A Chinese man who has been frustrated with having to live in a toxic nuclear winter-like smoggy northern city has sued the government, for failing to curb air pollution, a state-run newspaper reported.
The air pollution in China is so bad now that scientists have been warning that it resembles a nuclear winter, and that the toxic air can wreck havoc on plants and food grains.
Li Guixin, a resident of Shijiazhuang, capital of the northern province of Hebei, has now become the first person in China to sue the government for failing to curb air pollution.
A Reuters report, sourcing the Yanzhao Metropolis Daily, stated that Li submitted a complaint to a district court, asking the city's Municipal Environmental Protection Bureau to "perform its duty to control air pollution according to the law".
The air pollution in China is reaching crisis level, and for the last week Beijing has been shrouded in stinking smog. In a bid to cut pollution, 147 industrial companies in Beijing suspended their production. According to a report in The Guardian, He Dongxian, an associate professor at China Agricultural University's College of Water Resources and Civil Engineering, said that if the smog persists, Chinese agriculture will suffer conditions "somewhat similar to a nuclear winter".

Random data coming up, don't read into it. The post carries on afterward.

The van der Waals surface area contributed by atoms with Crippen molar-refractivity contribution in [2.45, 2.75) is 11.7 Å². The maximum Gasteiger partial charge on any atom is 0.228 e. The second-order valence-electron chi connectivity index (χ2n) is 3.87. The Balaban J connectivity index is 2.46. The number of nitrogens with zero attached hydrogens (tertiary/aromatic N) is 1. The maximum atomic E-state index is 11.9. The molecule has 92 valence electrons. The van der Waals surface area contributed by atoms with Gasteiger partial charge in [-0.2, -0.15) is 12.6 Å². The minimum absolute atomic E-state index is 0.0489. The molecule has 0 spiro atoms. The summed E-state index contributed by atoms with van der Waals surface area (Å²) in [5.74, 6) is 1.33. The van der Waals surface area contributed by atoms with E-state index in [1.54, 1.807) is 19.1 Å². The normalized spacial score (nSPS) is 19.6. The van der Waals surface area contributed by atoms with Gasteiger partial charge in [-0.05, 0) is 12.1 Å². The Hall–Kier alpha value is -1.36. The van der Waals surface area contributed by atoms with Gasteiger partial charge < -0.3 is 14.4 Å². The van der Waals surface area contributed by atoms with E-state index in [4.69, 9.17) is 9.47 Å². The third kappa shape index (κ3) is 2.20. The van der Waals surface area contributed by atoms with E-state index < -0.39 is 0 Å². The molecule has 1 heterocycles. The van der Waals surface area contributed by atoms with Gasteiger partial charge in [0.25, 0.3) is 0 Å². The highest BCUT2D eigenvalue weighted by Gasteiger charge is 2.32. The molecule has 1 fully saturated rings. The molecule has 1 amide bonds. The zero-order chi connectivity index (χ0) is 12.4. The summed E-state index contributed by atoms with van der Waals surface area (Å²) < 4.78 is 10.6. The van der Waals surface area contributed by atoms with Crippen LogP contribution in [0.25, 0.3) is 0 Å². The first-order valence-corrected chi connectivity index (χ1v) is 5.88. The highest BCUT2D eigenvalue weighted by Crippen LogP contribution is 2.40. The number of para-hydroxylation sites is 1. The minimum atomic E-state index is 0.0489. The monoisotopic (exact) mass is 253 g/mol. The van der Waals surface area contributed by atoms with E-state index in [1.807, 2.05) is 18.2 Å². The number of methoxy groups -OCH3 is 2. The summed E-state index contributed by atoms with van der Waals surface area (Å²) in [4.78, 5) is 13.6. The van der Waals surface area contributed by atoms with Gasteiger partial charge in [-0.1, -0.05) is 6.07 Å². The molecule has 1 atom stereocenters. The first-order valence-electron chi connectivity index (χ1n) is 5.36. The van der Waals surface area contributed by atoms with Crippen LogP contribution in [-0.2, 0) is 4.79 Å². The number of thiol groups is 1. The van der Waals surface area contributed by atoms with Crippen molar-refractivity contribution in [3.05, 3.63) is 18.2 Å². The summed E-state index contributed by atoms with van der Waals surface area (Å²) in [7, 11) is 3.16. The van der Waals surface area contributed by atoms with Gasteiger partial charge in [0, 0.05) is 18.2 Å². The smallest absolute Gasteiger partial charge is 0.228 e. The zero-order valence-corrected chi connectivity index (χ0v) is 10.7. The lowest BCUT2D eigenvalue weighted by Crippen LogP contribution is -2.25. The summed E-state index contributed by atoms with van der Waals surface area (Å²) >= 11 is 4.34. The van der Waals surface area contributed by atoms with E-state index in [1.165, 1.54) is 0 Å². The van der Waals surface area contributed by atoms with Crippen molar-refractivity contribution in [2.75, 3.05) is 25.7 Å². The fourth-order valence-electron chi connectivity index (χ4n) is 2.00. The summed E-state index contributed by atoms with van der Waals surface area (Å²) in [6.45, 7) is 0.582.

At present, the air pollution situation is said to be bordering crisis level, and recently the Chinese government issued its first ever orange alert - the second most severe code in its pollution monitoring plan - in Beijing.
The particulate matter in Beijing was found to be PM2.5 at a concentration of 237 micrograms per cubic metre, which is nine times higher than the levels recommended as safe by the World Health Organisation (WHO).
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